As I explored the ruins, I felt like Indiana Jones. I wondered who had lived here, out in the middle of the forest. I found out later that the ruins were of 17th Century Paper Mills, abandoned many decades earlier. The Valley had been home to Paper Mills since the 13th Century that were renown throughout Europe for the world class paper they produced. The paper was even used exclusively by the Vatican.
Passing the ruins I stopped to dip my feet in a small clear pool with refreshingly cold water. I felt peace and serenity in that place. It was like I was the only person on earth and I felt a deep connection to the surrounding nature.
I continued my hike back into the valley as far as the trail went. I came to more ruins with a beautiful waterfall cascading over a cliff and into a small pool below.
Another series of waterfalls flowed down through the Mill ruins. A small stone bridge spanned the crevasse. Picnic tables were scattered around a peaceful clearing in the forest but there was no one around to use them.
From the clearing, the path changed direction and started rising steeply, out of the thick undergrowth, and back into the searing midday sun. Spectacular sea views unfolded before my eyes as well as a bird’s eye view of the Valley that I had been walking through for the past hour.
I ambled past a couple of small ramshackle houses and groves of the sunny lemons that the Amalfi Coast is famous for.
Small lizards sunned themselves on the stone walls and along the trail; my only companions.
I arrived in the sleepy village of Pontone and treated myself to a coke from the only shop/Restaurant that I could see. I sat in the sunny courtyard and was soon joined by three British walkers that were on the way to Positano. We chatted for a while before going our separate ways.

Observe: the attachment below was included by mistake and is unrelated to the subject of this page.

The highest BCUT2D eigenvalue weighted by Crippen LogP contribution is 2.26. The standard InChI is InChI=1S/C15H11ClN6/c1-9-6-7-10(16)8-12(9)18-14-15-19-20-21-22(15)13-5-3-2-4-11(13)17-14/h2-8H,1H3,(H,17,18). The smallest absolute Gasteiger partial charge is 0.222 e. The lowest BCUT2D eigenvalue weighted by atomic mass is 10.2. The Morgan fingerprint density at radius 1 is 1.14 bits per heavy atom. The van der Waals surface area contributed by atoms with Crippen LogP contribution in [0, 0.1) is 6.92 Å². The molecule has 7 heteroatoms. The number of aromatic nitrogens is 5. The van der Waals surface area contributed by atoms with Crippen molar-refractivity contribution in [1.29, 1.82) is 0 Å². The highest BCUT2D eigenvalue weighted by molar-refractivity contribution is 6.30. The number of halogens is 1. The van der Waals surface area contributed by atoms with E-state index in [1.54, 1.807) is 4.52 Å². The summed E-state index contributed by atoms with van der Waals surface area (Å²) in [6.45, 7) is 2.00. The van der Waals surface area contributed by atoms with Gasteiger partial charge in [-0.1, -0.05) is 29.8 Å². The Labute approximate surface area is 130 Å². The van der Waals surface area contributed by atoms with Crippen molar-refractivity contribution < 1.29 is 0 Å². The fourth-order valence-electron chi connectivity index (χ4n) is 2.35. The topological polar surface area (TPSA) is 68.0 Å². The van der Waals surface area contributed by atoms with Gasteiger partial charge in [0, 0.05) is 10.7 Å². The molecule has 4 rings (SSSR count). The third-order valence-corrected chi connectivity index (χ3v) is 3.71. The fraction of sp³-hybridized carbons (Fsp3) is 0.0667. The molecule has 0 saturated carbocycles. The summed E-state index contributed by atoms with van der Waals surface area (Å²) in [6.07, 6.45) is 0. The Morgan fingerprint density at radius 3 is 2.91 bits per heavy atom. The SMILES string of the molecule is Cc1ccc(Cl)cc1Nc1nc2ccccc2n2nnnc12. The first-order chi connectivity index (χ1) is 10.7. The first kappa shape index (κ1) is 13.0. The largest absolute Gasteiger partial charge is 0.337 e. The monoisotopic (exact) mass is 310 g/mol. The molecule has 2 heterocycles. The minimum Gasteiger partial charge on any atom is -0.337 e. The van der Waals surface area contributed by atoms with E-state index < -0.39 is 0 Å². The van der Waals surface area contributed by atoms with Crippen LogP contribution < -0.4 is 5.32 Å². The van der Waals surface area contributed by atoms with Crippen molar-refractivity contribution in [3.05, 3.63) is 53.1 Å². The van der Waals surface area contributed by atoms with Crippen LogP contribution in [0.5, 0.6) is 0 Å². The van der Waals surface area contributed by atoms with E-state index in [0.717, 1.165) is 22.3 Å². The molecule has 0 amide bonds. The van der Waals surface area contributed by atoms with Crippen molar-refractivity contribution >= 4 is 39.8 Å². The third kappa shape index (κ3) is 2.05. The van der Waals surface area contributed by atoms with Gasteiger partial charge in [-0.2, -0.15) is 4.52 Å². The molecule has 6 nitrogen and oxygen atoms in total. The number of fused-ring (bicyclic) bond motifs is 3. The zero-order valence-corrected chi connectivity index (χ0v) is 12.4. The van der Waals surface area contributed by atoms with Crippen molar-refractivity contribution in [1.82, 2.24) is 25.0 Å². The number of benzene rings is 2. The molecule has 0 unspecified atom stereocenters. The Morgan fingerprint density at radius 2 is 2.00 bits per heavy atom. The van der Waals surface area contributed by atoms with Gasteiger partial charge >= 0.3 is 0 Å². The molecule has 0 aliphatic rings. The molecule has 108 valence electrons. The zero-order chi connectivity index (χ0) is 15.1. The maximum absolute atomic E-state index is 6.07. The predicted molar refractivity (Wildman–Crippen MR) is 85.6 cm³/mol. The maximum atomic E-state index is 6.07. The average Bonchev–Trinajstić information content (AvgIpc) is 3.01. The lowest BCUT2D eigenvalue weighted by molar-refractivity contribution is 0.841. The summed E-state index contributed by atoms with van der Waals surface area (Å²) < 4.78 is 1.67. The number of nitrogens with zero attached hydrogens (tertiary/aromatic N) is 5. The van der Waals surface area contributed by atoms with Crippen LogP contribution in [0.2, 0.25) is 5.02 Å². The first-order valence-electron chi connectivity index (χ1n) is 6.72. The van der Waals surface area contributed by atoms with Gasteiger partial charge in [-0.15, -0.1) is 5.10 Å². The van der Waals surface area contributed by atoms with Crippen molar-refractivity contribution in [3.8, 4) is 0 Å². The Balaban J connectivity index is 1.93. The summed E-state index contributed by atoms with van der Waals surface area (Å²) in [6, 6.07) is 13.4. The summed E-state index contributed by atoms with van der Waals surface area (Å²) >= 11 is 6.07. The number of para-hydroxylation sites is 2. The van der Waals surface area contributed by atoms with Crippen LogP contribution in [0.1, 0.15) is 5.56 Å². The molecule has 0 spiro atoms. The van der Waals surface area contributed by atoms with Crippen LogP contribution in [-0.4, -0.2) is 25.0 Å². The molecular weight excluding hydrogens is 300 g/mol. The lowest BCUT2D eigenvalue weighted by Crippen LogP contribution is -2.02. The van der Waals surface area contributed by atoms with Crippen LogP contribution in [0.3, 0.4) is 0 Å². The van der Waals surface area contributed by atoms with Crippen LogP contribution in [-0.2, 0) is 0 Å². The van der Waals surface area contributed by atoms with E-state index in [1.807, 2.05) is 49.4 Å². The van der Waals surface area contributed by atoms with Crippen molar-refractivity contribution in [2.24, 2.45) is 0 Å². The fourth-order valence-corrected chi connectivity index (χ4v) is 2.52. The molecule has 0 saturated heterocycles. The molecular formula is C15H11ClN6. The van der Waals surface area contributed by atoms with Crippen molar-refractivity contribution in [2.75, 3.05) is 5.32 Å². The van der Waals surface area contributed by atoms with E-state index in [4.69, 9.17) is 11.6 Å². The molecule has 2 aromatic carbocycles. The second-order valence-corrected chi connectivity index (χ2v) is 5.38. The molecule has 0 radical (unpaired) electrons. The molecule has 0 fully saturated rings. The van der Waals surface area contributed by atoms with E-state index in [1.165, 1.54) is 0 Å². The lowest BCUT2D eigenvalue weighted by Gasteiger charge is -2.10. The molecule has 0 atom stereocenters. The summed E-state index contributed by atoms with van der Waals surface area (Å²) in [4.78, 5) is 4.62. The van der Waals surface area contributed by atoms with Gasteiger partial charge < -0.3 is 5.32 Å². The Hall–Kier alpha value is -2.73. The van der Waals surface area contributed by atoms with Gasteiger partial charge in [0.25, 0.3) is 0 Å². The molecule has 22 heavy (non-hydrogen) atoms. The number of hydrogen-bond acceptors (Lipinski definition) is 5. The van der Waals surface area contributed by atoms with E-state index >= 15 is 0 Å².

With a series of hand gestures and a couple of Italian words, I was pointed in the direction of the hilltop village of Ravello by the Shop keeper. I followed the path that crisscrossed the steep road, all the way up to Ravello. This section of the hike was not nearly as impressive as hiking in the Valley. The surrounding landscape had become sunburnt and brown but the views of the coast were still incredible.
I emerged in Ravello and was immediately lost in the thick of a tourist swarm. It was a stark contrast to my two hours spent walking by myself but I didn’t mind too much. It felt like I had re-joined reality and I liked the buzz of happy travellers basking in the beauty of this medieval hilltop town.
Ravello is heart-achingly beautiful. Gorgeous views from every direction, lush tropical gardens, bright pink bougainvillea, cobbled town squares and brilliantly white buildings.